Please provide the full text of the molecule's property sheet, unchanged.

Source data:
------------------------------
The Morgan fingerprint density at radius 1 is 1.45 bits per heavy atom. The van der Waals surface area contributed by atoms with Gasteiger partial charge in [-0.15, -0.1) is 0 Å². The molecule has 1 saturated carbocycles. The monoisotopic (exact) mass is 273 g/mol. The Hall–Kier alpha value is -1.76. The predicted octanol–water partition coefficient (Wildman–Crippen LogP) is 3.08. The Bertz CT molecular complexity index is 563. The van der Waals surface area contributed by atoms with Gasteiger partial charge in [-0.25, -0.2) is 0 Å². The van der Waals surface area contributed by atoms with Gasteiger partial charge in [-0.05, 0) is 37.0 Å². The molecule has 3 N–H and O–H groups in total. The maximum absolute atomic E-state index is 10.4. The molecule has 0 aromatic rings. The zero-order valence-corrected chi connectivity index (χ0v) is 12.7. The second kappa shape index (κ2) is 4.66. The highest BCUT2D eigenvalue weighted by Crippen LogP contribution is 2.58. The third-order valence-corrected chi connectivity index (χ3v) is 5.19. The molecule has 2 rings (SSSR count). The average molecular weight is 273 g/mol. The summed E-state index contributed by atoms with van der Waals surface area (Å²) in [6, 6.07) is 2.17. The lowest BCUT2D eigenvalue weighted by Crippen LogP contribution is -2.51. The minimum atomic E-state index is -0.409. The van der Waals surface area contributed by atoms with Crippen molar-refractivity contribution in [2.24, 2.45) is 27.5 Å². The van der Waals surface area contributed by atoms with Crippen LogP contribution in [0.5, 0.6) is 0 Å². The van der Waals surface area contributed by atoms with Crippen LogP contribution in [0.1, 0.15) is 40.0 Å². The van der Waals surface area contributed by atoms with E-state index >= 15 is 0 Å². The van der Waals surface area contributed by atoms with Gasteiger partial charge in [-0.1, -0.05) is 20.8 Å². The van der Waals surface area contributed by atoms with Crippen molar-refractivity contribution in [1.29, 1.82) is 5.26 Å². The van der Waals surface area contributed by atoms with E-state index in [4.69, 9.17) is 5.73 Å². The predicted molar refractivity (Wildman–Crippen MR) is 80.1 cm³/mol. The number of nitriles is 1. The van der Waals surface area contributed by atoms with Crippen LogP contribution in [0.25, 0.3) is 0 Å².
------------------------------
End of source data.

The Morgan fingerprint density at radius 1 is 1.45 bits per heavy atom. The van der Waals surface area contributed by atoms with Gasteiger partial charge in [-0.15, -0.1) is 0 Å². The molecule has 1 saturated carbocycles. The monoisotopic (exact) mass is 273 g/mol. The Hall–Kier alpha value is -1.76. The predicted octanol–water partition coefficient (Wildman–Crippen LogP) is 3.08. The Bertz CT molecular complexity index is 563. The van der Waals surface area contributed by atoms with Gasteiger partial charge in [-0.25, -0.2) is 0 Å². The van der Waals surface area contributed by atoms with Gasteiger partial charge in [-0.05, 0) is 37.0 Å². The molecule has 3 N–H and O–H groups in total. The maximum absolute atomic E-state index is 10.4. The molecule has 0 aromatic rings. The zero-order valence-corrected chi connectivity index (χ0v) is 12.7. The second kappa shape index (κ2) is 4.66. The highest BCUT2D eigenvalue weighted by Crippen LogP contribution is 2.58. The third-order valence-corrected chi connectivity index (χ3v) is 5.19. The molecule has 2 rings (SSSR count). The average molecular weight is 273 g/mol. The summed E-state index contributed by atoms with van der Waals surface area (Å²) in [6, 6.07) is 2.17. The lowest BCUT2D eigenvalue weighted by Crippen LogP contribution is -2.51. The minimum atomic E-state index is -0.409. The van der Waals surface area contributed by atoms with Crippen molar-refractivity contribution in [2.24, 2.45) is 27.5 Å². The van der Waals surface area contributed by atoms with Crippen LogP contribution in [0.5, 0.6) is 0 Å². The van der Waals surface area contributed by atoms with Crippen LogP contribution in [0.1, 0.15) is 40.0 Å². The van der Waals surface area contributed by atoms with E-state index >= 15 is 0 Å². The van der Waals surface area contributed by atoms with Gasteiger partial charge in [-0.1, -0.05) is 20.8 Å². The van der Waals surface area contributed by atoms with Crippen molar-refractivity contribution in [1.29, 1.82) is 5.26 Å². The van der Waals surface area contributed by atoms with E-state index in [4.69, 9.17) is 5.73 Å². The predicted molar refractivity (Wildman–Crippen MR) is 80.1 cm³/mol. The number of nitriles is 1. The van der Waals surface area contributed by atoms with Crippen LogP contribution in [0.25, 0.3) is 0 Å².